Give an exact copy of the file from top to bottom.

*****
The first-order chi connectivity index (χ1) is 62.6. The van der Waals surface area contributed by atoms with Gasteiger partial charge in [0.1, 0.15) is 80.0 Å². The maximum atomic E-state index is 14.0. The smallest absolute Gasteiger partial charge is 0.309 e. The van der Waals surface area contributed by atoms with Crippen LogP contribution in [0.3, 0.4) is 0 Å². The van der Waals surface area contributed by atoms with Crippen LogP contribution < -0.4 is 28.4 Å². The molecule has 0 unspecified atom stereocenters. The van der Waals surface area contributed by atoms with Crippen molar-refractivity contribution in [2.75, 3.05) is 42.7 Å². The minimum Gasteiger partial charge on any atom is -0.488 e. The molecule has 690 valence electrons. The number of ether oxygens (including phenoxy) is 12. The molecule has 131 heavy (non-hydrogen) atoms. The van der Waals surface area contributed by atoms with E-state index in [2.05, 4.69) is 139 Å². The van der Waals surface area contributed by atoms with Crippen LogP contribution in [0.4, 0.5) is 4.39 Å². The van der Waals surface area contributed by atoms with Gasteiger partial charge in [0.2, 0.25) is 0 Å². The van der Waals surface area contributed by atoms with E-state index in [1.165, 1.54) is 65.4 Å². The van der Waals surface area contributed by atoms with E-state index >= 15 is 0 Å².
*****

The first-order chi connectivity index (χ1) is 62.6. The van der Waals surface area contributed by atoms with Gasteiger partial charge in [0.1, 0.15) is 80.0 Å². The maximum atomic E-state index is 14.0. The smallest absolute Gasteiger partial charge is 0.309 e. The van der Waals surface area contributed by atoms with Crippen LogP contribution in [0.3, 0.4) is 0 Å². The van der Waals surface area contributed by atoms with Crippen LogP contribution < -0.4 is 28.4 Å². The molecule has 0 unspecified atom stereocenters. The van der Waals surface area contributed by atoms with Crippen molar-refractivity contribution in [2.75, 3.05) is 42.7 Å². The minimum Gasteiger partial charge on any atom is -0.488 e. The molecule has 690 valence electrons. The number of ether oxygens (including phenoxy) is 12. The molecule has 131 heavy (non-hydrogen) atoms. The van der Waals surface area contributed by atoms with E-state index in [2.05, 4.69) is 139 Å². The van der Waals surface area contributed by atoms with Crippen LogP contribution in [0.4, 0.5) is 4.39 Å². The van der Waals surface area contributed by atoms with Gasteiger partial charge in [0.2, 0.25) is 0 Å². The van der Waals surface area contributed by atoms with E-state index in [1.165, 1.54) is 65.4 Å². The van der Waals surface area contributed by atoms with E-state index >= 15 is 0 Å².